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Review: Now We Are Ten at Sage Gateshead

The iconic Sage Gateshead threw a party to celebrate the completion of its first decade and music critic Rob Barnes was there

****

 

They said to expect the unexpected and a night of surprises – and Sage Gateshead delivered.

To celebrate the 10th birthday, staff laid on Funfair, a feast of the most varied entertainment both inside and outside the building. There were clog dancers, sword dancers and fire-eaters – and this was outside before the party officially started.

The audience was then ushered inside en masse for a son et lumière experience to match the best.

Using the concourse as a huge ‘big top’, there were gymnasts, a zip-wire, percussion artists using the building’s structural elements as their drum kit and torch-bearing window-cleaners abseiling down the outside, all suffused by the most wonderful lighting and sound effects.

Hall One then played host to Hawthorn Primary School’s Symphony Orchestra comprising children aged seven to 11. What a tribute to the In Harmony project which is helping one school in Elswick through the magic of music.

How many other schools could boast the direct involvement of world famous cellist Julian Lloyd Webber, trumpet player Alison Balsam and Royal Northern Sinfonia in their music curriculum?

Crowds enjoyed the Tenth Birthday celebrations of the Sage
Crowds enjoyed the Tenth Birthday celebrations of the Sage
 

The children played captivatingly, including part of Vivaldi’s Four Seasons and a work composed by one of their own, Stephen Deazley, called Tuba Train, complete with sound effects.

Partygoers could then choose between different genres of music, all championed by Sage through their education programmes and being played in its various performance spaces.

The excellent 13-strong Folkestra played their traditional music with ease and confidence to a packed Northern Rock Foundation Hall, Jambone filled the concourse with their jazz and kraut rock duo Warm Digits upped the volume with their own brand of new electronic music, including a version of Greg Lake’s I Believe in Father Christmas.

Ed Carter’s Barographic provided a unique soundscape and visuals, the atmospheric pressure readings in the building having been converted by the Gateshead artist into a score for traditional and electronic instruments.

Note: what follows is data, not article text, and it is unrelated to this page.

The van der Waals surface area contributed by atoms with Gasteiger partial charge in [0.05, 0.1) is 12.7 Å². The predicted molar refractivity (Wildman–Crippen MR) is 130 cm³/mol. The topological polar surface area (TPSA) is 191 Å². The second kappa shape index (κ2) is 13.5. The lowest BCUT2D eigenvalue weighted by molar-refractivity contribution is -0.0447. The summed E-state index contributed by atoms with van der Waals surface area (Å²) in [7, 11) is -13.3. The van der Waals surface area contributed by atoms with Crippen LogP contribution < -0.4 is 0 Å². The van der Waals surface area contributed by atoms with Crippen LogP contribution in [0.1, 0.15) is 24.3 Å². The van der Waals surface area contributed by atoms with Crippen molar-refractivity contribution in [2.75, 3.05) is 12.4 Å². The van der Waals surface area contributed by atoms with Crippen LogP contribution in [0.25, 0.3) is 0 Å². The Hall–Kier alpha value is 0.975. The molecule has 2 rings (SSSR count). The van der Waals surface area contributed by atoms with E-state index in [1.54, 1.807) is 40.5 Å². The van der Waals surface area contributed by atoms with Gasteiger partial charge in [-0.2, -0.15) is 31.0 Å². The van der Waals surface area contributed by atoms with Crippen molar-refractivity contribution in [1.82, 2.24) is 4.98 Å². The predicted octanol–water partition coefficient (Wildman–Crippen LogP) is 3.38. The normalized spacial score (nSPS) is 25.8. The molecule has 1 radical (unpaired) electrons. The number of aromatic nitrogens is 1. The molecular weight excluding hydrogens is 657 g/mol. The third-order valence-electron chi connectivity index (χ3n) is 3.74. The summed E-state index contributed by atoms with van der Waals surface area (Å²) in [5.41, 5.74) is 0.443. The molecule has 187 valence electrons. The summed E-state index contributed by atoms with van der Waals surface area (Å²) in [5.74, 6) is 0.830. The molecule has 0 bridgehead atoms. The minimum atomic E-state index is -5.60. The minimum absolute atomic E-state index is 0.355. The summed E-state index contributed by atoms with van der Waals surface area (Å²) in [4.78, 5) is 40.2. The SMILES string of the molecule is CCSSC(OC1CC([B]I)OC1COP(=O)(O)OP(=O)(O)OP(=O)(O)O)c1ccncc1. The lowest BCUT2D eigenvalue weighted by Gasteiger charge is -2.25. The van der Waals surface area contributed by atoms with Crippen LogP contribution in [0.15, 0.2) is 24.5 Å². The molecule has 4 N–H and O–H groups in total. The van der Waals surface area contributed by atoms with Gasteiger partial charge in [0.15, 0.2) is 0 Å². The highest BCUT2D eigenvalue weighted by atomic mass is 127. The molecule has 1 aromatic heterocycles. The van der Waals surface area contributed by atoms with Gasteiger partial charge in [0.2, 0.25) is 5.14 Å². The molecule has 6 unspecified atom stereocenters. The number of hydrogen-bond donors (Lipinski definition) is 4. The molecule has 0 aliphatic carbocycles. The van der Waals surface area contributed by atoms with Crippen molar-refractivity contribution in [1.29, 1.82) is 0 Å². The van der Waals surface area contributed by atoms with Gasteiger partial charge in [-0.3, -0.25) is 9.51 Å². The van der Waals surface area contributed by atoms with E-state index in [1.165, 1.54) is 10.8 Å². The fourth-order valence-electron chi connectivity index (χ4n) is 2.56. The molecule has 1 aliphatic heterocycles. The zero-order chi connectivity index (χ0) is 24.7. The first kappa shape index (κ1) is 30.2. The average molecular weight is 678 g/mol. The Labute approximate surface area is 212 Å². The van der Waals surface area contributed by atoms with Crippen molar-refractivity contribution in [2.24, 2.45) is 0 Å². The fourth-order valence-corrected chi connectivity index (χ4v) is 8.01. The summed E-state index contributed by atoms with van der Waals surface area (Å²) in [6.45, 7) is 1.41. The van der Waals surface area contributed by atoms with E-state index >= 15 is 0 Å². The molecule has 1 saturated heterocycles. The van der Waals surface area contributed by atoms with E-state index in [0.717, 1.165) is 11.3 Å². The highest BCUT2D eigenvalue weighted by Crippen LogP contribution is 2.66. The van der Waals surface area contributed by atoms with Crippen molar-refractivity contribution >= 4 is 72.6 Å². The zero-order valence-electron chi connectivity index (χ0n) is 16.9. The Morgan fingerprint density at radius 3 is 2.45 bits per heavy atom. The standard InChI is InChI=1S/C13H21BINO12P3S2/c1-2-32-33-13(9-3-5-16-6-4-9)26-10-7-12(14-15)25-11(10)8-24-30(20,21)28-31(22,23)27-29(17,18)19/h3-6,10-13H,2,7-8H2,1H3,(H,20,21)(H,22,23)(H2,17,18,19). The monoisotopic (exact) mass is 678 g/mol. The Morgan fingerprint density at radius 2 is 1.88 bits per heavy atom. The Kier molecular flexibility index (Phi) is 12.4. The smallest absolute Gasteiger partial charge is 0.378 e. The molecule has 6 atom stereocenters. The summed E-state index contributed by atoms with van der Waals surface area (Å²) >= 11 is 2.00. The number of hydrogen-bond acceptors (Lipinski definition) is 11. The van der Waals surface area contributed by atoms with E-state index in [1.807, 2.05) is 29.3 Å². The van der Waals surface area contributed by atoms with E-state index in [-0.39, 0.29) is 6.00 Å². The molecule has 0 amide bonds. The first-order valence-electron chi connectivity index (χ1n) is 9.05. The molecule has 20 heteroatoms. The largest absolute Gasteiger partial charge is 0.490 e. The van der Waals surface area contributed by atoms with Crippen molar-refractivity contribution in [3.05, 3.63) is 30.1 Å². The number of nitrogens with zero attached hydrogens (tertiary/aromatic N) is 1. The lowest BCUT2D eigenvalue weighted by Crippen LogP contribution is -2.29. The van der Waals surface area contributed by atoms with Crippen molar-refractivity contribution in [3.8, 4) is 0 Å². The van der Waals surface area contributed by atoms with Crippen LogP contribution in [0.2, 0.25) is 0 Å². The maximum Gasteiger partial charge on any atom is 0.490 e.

From the Hall One stage, departing general director Anthony Sargent offered a moving thank you to all who had been part of the successes of the past 10 years, explaining how Sage Gateshead’s various activities had boosted the local economy.

This prefaced a second performance of a multi-media work by composer Jonathan Dove and film director Philip Shotton tracking the construction of Gateshead’s landmark building through film footage and music scored for piano and orchestra.

The Sage on its tenth birthday
The Sage on its tenth birthday
 

This was actually an updated version of the original of 10 years ago, now including performances by some of the young musicians and singers from the Sage’s own music programmes as part of the climax to the work.

Royal Northern Sinfonia, with guest pianist Rolf Hind and conducted by Brad Cohen, provided a mesmerising and memorable work of sound and vision.

To complete the major party offerings, renowned vocal chamber group the Hilliard Ensemble gave their penultimate concert from the balcony outside the Northern Rock Foundation Hall.

They will call time on a career spanning 40 years this weekend, so this was a last chance in the North East to hear some of the greatest exponents of early music.

Now We Are Ten was a fitting way, after a decade, to demonstrate the sheer breadth of Sage Gateshead’s music and performance provision for all ages and levels of ability.

Here’s hoping it will continue to be a huge inspiration to many in this region, delivering the unexpected along the way.

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